A brand is a social construct and as such it does not exist in a vacuum. It is socially and historically contextual. A brand narrative draws upon these contexts and informs our understanding and our emotional relationships that they engender.
The recent issues facing Volkswagen bring these connections into sharp focus. When we consider the brand values of VW, we see them as shared and deeply embedded in those of the German auto industry in general. They include technical and engineering expertise, quality of manufacture and attention to detail. These qualities we see shared and associated with other individual brands such as Mercedes and BMW.
If many VW values are shared and embedded in our perceptions of German car manufacture, they also draw upon what the world may see as German national values. These may include probity, rule-following, bureaucratic fussiness and openness.
It’s easy to see how VW has enjoyed and built its brand persona upon the wider perceptions of both the industry and national values.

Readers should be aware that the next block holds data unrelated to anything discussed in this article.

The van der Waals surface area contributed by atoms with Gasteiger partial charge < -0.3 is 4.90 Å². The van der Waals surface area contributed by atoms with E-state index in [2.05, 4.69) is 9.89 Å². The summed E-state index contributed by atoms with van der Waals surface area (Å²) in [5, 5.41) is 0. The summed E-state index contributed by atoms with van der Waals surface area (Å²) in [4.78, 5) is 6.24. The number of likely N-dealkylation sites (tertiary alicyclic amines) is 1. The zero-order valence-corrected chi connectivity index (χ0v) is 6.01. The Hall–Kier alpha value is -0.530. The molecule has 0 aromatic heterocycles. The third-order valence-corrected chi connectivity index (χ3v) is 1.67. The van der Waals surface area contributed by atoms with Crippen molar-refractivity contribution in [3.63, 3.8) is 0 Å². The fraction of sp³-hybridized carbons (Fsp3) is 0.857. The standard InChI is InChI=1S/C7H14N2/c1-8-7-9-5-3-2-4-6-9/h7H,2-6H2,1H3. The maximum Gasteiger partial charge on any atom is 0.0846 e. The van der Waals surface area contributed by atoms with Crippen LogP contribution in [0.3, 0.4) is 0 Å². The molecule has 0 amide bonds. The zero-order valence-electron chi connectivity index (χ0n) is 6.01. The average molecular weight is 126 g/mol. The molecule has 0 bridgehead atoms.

However, just as the brand may suffer from any failure in the encompassing brand values – the converse is also true. VW’s apparent lapse in standards, running contrary to our perception of their values, also has repercussions for the German auto industry as a whole. We may question the brand values of the whole cohort.
As the ripples spread out, long-held impressions of German national principles and brand dimensions cannot avoid damage. This in turn may affect and cause us to questions those values as attributed to other businesses and brands closely identified with national characteristics.
It is a salutary reminder that no brand is an island and value it may acquire or inherit from a sector, industry or a nation is synergic. All may prosper or suffer damage from the actions of others.